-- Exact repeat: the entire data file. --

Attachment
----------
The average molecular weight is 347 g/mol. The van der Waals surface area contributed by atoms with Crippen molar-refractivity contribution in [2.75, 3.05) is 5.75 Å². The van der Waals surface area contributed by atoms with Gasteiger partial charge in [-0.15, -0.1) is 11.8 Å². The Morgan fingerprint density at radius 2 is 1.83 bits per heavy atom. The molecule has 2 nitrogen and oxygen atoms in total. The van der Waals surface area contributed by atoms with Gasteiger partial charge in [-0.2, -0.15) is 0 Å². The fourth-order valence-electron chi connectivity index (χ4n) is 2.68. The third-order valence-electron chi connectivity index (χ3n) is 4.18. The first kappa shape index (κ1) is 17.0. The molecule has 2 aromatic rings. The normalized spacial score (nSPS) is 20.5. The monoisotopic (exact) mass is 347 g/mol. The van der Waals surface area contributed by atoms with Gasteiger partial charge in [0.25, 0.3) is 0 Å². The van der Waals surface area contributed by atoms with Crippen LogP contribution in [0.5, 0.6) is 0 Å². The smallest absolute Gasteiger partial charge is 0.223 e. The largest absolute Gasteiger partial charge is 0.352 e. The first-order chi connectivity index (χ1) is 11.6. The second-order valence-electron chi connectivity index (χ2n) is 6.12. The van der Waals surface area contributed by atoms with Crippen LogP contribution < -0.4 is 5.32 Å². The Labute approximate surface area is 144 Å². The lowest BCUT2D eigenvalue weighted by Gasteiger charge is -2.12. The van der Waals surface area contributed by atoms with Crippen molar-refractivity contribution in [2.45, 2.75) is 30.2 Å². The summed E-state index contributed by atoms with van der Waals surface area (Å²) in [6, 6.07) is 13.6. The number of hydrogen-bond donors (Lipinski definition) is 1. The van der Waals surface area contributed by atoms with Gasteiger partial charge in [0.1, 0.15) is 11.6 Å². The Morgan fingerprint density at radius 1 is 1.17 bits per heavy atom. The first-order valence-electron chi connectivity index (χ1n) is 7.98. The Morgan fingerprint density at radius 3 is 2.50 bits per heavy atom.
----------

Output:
The average molecular weight is 347 g/mol. The van der Waals surface area contributed by atoms with Crippen molar-refractivity contribution in [2.75, 3.05) is 5.75 Å². The van der Waals surface area contributed by atoms with Gasteiger partial charge in [-0.15, -0.1) is 11.8 Å². The Morgan fingerprint density at radius 2 is 1.83 bits per heavy atom. The molecule has 2 nitrogen and oxygen atoms in total. The van der Waals surface area contributed by atoms with Gasteiger partial charge in [-0.2, -0.15) is 0 Å². The fourth-order valence-electron chi connectivity index (χ4n) is 2.68. The third-order valence-electron chi connectivity index (χ3n) is 4.18. The first kappa shape index (κ1) is 17.0. The molecule has 2 aromatic rings. The normalized spacial score (nSPS) is 20.5. The monoisotopic (exact) mass is 347 g/mol. The van der Waals surface area contributed by atoms with Gasteiger partial charge in [0.25, 0.3) is 0 Å². The van der Waals surface area contributed by atoms with Crippen LogP contribution in [0.5, 0.6) is 0 Å². The smallest absolute Gasteiger partial charge is 0.223 e. The largest absolute Gasteiger partial charge is 0.352 e. The first-order chi connectivity index (χ1) is 11.6. The second-order valence-electron chi connectivity index (χ2n) is 6.12. The van der Waals surface area contributed by atoms with Crippen LogP contribution < -0.4 is 5.32 Å². The Labute approximate surface area is 144 Å². The lowest BCUT2D eigenvalue weighted by Gasteiger charge is -2.12. The van der Waals surface area contributed by atoms with Crippen molar-refractivity contribution in [2.45, 2.75) is 30.2 Å². The summed E-state index contributed by atoms with van der Waals surface area (Å²) in [6, 6.07) is 13.6. The number of hydrogen-bond donors (Lipinski definition) is 1. The van der Waals surface area contributed by atoms with Gasteiger partial charge in [0.1, 0.15) is 11.6 Å². The Morgan fingerprint density at radius 1 is 1.17 bits per heavy atom. The first-order valence-electron chi connectivity index (χ1n) is 7.98. The Morgan fingerprint density at radius 3 is 2.50 bits per heavy atom.